oatmeal brown butter pancakes

John bought me Kim Boyce’s book Good to the Grain for my birthday.  It’s a homey baking book (my specialty) with recipes featuring flours other than all purpose (not my specialty.)  I love the idea of using more whole grains in baking, but the practice often leaves me wishing I’d stuck with regular old reliable all purpose flour.  Take for example this no white flour, no white sugar zucchini bread I made a couple months back.  I had high hopes, but the flavor (or lack there of) and the texture (mushy mess) did not win me over. 

The great thing about Kim Boyce’s book is she’s a chef not a nutritional expert or dietician – she bakes with different types of  flours for the flavor, exploring what makes each unique and pairing each with complementary ingredients.  She’s up front in the introduction – many of her recipes call for some portion all purpose flour because it’s often the only way to get baked goods to behave texturally. 

These pancakes were my first foray into the book, and I couldn’t resist making a few small changes.  The original recipe calls for part oat flour and part all purpose flour.  I replaced the all purpose flour with whole wheat pastry flour, a whole grain flour I find works especially well in pancakes.  Whole wheat pastry flour is more finely ground than regular whole wheat flour and lower in protein, yielding tender pancakes.  I also browned the butter for the pancakes (since you’re melting it anyways, might as well amp up the flavor), which gives a nutty depth to these already flavorful pancakes. 

We ate the pancakes plainly with a scattering of berries and a good pour of maple syrup on a rainy August morning, which was delicious sure, but I think that these would be even better in the fall.  Something about the heartiness of the oats, the browned butter, and the subtle sweetness of the molasses made me want to revisit these in a couple months with a pinch of cinnamon and a smear of apple butter or some lightly sautéed apples.   

Makes 16-18 pancakes and serves about 4.  Any leftover cooked pancakes can be lightly toasted and smeared with jam for a snack or breakfast the next day.   

For the Pancakes

3 tbsp butter, plus more for the pan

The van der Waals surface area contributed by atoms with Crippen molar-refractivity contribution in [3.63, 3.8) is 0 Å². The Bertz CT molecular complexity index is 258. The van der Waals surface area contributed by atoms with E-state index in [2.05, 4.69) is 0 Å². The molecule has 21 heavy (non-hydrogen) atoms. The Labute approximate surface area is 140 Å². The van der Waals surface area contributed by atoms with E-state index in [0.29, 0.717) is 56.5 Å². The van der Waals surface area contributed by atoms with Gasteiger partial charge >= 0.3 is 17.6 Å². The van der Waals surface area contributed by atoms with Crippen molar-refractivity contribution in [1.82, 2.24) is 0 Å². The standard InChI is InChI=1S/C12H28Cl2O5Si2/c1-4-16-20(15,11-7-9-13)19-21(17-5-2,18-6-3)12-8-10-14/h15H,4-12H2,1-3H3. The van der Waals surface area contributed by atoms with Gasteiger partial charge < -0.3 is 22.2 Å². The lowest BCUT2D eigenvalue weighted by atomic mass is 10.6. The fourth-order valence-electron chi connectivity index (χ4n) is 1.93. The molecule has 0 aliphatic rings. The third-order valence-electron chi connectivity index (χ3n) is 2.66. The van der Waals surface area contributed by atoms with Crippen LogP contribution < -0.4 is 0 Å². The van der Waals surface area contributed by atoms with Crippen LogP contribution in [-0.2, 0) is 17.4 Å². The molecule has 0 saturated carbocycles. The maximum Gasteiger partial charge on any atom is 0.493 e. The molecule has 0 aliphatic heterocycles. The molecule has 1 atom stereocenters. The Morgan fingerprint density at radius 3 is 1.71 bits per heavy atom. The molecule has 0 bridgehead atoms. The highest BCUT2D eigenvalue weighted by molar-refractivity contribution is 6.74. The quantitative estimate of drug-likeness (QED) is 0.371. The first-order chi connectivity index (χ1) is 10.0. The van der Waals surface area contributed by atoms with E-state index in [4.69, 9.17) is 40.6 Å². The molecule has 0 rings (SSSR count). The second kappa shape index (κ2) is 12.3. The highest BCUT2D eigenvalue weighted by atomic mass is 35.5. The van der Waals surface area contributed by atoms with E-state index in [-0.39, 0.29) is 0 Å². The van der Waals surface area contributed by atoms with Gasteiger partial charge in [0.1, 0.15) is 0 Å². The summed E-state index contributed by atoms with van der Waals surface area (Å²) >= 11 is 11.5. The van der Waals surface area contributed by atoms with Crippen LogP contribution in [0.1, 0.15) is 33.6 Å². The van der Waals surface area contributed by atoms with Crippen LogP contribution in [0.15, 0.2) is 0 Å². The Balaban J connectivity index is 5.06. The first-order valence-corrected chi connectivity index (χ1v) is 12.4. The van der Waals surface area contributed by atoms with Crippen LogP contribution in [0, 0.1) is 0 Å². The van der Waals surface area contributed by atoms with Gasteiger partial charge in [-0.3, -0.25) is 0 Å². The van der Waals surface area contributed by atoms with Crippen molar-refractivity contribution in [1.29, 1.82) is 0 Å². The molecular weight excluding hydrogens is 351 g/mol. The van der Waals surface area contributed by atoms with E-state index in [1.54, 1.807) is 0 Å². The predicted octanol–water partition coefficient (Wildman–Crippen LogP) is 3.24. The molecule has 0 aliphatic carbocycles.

¾ cup oat flour*

1 cup whole wheat pastry flour (or substitute all purpose flour)

2 tbsp brown sugar

2 tsp baking powder

½ tsp salt

1 ¼ cup milk (I used 1%)

1 cup cooked oatmeal**

2 tbsp unsulphured molasses

2 eggs

Set the butter in a small skillet over medium high heat and cook until the butter begins to brown – it will stop sizzling, smell very aromatic and nutty, and take on a slightly nut-brown color.  Remove from the heat immediately.  Be careful, a small quantity of butter like this will go from browned to burned very quickly.  Once I get my butter nicely browned, I like to transfer it to a small cool dish to avoid any further cooking in the hot pan.  Set the browned butter aside to cool.

Meanwhile, combine the oat flour, wheat flour, brown sugar, baking powder, and salt in a large mixing bowl and set aside.

In a separate bowl, combine the cooled brown butter, milk, oatmeal, molasses, and eggs and whisk well.  Pour the wet ingredients into the dry ingredients and gently fold together.  Avoid over-mixing the batter as this will yield a tougher pancake. 

Heat a large skillet or griddle over medium heat for 2 minutes, then lightly brush the surface with butter.  The butter should sizzle but not burn – adjust the heat accordingly.  Dollop ¼ mounds of batter into the pan about 1 inch apart – depending on the size of your pan, you should be able to cook between 2 and 4 pancakes at a time.  Once bubbles form on the pancakes and the edges begin to firm up, carefully flip each pancake and continue cooking on the other side until golden brown, about 2 minutes more.  Serve immediately with maple syrup and butter.  If you’re cooking for a crowd, the pancakes can also be kept warm in a 200 degree oven covered with a clean dish towel until you are ready to serve. 


*To make your own oat flour, simply pulse ¾ cup + 2 tbsp rolled oats in a food processor until finely ground. 

**If you don’t have leftover cooked oatmeal on hand, make 1 cup of cooked oatmeal by combining 2/3 cup rolled oats with 1 1/3 cups cold water in a small sauce pan over medium heat.  Cook stirring occasionally until thick, about 5 minutes.  Cool slightly. 

  1. What can I use as a substitute for the molasses?

  2. Sorry, Ali…I’ve been sorta preoccupied lately….and, er, not here as much. You can use brown sugar or honey or really any sweetener you like :)

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